Restaurants waste a massive amount of food. In the US alone, analysts estimate restaurants waste up to 40 percent of the food they purchase. UK has a similar problem, wasting about 600,000 tons of food a year, according to ‘Too Good To Go” (TGTG) co-founder James Crummie.
Too Good to Go matches restaurants with hungry customers. Participating restaurants list their leftovers, and customers can browse to see what’s available. You can order right from the app, then go pick up your bargain dish.
App available in cities in Austria, Denmark, France, Germany, Norway, Switzerland, and the U.K. It’s designed more as a way to manage waste than to generate a profit: Although the restaurants do make a little on each non-wasted meal, the idea is that they avoid losing money and that they don’t waste perfectly good food.
Food waste just seems like one of the dumbest problems we have in this world. The restaurant industry is wasting about 600,000 tonnes of food each year, and in the UK alone there are one million people on emergency food parcels from food banks. Why do we have these two massive social issues that are completely connected, yet there is not much going on to address them?
“The ultimate goal is to use it for restaurants to solve their waste management problem, rather than it being about making profit,” Wilson told London’s Evening Standard. To this end, Too Good to Go provides standardized, “eco-friendly packaging,” and the app/service takes care of everything, even the payments. Once you’ve paid, you get a voucher to take to the restaurant.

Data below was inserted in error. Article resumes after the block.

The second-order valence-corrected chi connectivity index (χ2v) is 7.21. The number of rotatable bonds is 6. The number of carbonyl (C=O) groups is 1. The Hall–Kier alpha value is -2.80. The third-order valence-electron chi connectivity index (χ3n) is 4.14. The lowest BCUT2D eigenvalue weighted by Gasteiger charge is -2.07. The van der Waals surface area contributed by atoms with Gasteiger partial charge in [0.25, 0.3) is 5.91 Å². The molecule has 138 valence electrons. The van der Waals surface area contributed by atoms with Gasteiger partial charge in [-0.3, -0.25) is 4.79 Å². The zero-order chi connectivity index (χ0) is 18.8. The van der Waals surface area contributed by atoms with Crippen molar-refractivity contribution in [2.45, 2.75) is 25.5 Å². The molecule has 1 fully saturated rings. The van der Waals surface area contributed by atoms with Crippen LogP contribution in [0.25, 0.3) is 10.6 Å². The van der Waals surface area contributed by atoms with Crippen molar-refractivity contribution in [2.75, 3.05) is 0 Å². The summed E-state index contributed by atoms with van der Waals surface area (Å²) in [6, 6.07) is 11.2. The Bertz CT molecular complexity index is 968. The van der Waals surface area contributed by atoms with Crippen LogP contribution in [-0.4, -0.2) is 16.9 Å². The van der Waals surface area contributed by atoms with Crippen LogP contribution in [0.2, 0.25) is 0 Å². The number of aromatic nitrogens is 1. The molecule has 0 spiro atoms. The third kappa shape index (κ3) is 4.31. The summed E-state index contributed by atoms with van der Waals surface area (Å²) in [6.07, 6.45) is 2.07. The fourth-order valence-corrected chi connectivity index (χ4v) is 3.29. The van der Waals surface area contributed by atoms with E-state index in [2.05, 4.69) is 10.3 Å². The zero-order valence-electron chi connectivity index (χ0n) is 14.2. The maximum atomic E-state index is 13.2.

You can browse a list of restaurants in your city, or take a look at a map to find something nearby. The before/after price is listed, and everything costs between £2.00 to £3.80, or local equivalent (£2 is around $2.60). Different restaurants handle the scheme differently. For instance, a nearby bakery just gives you a goodie bag filled with whatever they haven’t sold. And a local sushi place gives you a box and lets you fill it from their selection of leftovers.
Users also have the option to buy food and give it away to people in need. For this, users simply need to donate one British pound or more through the app to contribute to the more than 1,100 meals donated so far.
To use the app, users simply log in, pick a restaurant and pay through the app. From there, they can pick up food at designated times — usually slow periods between lunch and dinner or after close — and take it home to enjoy in an environmentally-friendly carton of their choosing.